Malawi Imposes First Lockdown Measures as Covid-19 Flares
Monday, January 18, 2021
Photo: Malawian president-elect Lazarus Chakwera in Lilongwe on July 6, 2020.
Amos Gumulira | AFP
Malawi is set to roll out a first set of anti-coronavirus restrictions this week, the president said, after overruling a court ban on lockdown measures to tackle a surge in cases.
Unlike the rest of the continent, daily life had been unfolding normally in the southern-African country since its High Court barred the government from confining citizens to limit the spread of Covid-19.
Judges ruled in April that insufficient measures were in place to cushion loss of livelihood in one of the world's poorest countries, where most people work informally.
But Malawi, like many African states, is now grappling with an infection rise after months of relatively low infection figures.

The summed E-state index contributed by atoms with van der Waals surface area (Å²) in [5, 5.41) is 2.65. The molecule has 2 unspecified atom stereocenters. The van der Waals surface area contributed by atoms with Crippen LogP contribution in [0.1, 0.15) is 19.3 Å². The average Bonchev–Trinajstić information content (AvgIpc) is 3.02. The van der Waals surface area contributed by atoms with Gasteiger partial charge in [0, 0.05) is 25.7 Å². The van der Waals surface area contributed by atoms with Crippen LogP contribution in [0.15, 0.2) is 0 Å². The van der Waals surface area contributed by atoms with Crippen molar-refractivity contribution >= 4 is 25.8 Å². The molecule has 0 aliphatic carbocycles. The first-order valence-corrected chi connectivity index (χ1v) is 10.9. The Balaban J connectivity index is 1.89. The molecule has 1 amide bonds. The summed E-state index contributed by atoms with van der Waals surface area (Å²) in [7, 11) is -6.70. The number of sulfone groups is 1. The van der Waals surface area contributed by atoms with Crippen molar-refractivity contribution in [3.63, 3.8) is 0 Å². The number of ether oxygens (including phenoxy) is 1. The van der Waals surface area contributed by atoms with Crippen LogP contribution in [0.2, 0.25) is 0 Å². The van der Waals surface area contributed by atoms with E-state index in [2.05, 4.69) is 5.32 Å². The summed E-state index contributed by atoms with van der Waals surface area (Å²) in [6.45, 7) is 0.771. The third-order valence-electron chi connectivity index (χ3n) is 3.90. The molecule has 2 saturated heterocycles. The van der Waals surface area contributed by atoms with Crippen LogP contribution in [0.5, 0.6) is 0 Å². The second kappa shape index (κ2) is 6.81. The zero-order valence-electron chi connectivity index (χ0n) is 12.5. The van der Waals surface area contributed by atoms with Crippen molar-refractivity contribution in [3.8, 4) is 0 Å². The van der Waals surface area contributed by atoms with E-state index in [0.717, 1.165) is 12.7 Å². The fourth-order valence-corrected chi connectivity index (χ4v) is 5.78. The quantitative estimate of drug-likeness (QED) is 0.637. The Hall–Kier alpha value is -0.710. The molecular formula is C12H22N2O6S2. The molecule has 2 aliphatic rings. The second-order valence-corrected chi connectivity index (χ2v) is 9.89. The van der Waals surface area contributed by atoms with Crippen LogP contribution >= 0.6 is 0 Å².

President Lazarus Chakwera late on Sunday ordered a night-time curfew and said schools would be shut for three weeks.
Gatherings have been capped and face masks will be mandatory in public for the first time since the start of the pandemic.
"The time has come to enforce these things for the common good," Chakwera said in an address to the nation, adding that the restrictions would come into effect from Monday.
The death of two ministers due to Covid-19 last week prompted Chakwera to declare a state of emergency allowing him to side-step the court ruling.
To date Malawi has recorded just 12,470 coronavirus cases and 314 deaths for a population of over 18 million.
But more than 40 percent of infections were detected this month alone, with a record 685 new daily cases announced on Sunday.
Chakwera warned Malawi's healthcare facilities had been "overwhelmed" by the surge.
"The situation is quite desperate," he said, laying out plans to recruit more personnel and open field hospitals.
The president also promised $24 million would be set aside to fight the pandemic.
International borders were shut from August to October and then briefly again in December to avoid importing cases.